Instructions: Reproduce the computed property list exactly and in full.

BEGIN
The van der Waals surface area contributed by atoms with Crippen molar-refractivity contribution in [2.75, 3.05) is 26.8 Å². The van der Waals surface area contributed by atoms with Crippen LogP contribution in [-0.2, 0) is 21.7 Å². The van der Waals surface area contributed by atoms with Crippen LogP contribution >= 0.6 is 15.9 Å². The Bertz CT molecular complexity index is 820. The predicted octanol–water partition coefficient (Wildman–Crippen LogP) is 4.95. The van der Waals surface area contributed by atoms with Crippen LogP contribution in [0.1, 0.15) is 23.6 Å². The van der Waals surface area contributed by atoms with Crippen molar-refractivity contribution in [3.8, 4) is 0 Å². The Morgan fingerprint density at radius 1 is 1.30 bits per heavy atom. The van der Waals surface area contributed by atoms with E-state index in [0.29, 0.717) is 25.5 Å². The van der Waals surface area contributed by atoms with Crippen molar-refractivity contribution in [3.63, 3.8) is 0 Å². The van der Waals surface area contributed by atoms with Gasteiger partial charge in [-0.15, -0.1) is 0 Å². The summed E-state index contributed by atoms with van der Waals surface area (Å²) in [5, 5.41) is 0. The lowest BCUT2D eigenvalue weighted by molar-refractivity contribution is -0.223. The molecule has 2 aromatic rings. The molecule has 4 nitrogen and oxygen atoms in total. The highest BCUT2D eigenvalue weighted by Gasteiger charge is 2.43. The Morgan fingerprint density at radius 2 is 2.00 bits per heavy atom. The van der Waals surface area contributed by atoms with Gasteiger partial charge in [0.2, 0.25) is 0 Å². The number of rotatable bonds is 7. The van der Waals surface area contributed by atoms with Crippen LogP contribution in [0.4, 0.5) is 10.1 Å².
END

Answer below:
The van der Waals surface area contributed by atoms with Crippen molar-refractivity contribution in [2.75, 3.05) is 26.8 Å². The van der Waals surface area contributed by atoms with Crippen LogP contribution in [-0.2, 0) is 21.7 Å². The van der Waals surface area contributed by atoms with Crippen LogP contribution >= 0.6 is 15.9 Å². The Bertz CT molecular complexity index is 820. The predicted octanol–water partition coefficient (Wildman–Crippen LogP) is 4.95. The van der Waals surface area contributed by atoms with Crippen LogP contribution in [0.1, 0.15) is 23.6 Å². The van der Waals surface area contributed by atoms with Crippen molar-refractivity contribution in [3.8, 4) is 0 Å². The Morgan fingerprint density at radius 1 is 1.30 bits per heavy atom. The van der Waals surface area contributed by atoms with E-state index in [0.29, 0.717) is 25.5 Å². The van der Waals surface area contributed by atoms with Crippen molar-refractivity contribution in [3.63, 3.8) is 0 Å². The van der Waals surface area contributed by atoms with Gasteiger partial charge in [-0.15, -0.1) is 0 Å². The summed E-state index contributed by atoms with van der Waals surface area (Å²) in [5, 5.41) is 0. The lowest BCUT2D eigenvalue weighted by molar-refractivity contribution is -0.223. The molecule has 2 aromatic rings. The molecule has 4 nitrogen and oxygen atoms in total. The highest BCUT2D eigenvalue weighted by Gasteiger charge is 2.43. The Morgan fingerprint density at radius 2 is 2.00 bits per heavy atom. The van der Waals surface area contributed by atoms with Gasteiger partial charge in [0.2, 0.25) is 0 Å². The number of rotatable bonds is 7. The van der Waals surface area contributed by atoms with Crippen LogP contribution in [0.4, 0.5) is 10.1 Å².